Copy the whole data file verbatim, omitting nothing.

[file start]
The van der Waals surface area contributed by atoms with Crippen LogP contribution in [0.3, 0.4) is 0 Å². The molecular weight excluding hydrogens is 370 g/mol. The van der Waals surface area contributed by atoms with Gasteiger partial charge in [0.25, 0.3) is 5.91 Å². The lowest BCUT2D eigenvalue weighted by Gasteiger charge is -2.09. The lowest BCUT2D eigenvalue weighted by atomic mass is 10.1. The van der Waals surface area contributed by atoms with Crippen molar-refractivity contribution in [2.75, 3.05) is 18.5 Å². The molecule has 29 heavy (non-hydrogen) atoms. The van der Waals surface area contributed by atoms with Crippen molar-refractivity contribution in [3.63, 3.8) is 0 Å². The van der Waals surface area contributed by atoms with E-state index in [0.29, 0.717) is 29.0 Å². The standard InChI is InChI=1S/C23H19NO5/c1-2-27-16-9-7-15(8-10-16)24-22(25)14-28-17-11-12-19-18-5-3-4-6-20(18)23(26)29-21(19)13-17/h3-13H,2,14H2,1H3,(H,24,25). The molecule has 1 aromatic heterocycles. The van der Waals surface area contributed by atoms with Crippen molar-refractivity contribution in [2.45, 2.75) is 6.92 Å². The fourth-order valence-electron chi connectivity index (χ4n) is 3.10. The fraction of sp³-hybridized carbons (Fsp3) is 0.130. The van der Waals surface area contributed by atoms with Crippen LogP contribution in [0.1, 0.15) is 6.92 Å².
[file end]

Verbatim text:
The van der Waals surface area contributed by atoms with Crippen LogP contribution in [0.3, 0.4) is 0 Å². The molecular weight excluding hydrogens is 370 g/mol. The van der Waals surface area contributed by atoms with Gasteiger partial charge in [0.25, 0.3) is 5.91 Å². The lowest BCUT2D eigenvalue weighted by Gasteiger charge is -2.09. The lowest BCUT2D eigenvalue weighted by atomic mass is 10.1. The van der Waals surface area contributed by atoms with Crippen molar-refractivity contribution in [2.75, 3.05) is 18.5 Å². The molecule has 29 heavy (non-hydrogen) atoms. The van der Waals surface area contributed by atoms with Crippen molar-refractivity contribution in [3.63, 3.8) is 0 Å². The van der Waals surface area contributed by atoms with E-state index in [0.29, 0.717) is 29.0 Å². The standard InChI is InChI=1S/C23H19NO5/c1-2-27-16-9-7-15(8-10-16)24-22(25)14-28-17-11-12-19-18-5-3-4-6-20(18)23(26)29-21(19)13-17/h3-13H,2,14H2,1H3,(H,24,25). The molecule has 1 aromatic heterocycles. The van der Waals surface area contributed by atoms with Crippen molar-refractivity contribution in [2.45, 2.75) is 6.92 Å². The fourth-order valence-electron chi connectivity index (χ4n) is 3.10. The fraction of sp³-hybridized carbons (Fsp3) is 0.130. The van der Waals surface area contributed by atoms with Crippen LogP contribution in [0.1, 0.15) is 6.92 Å².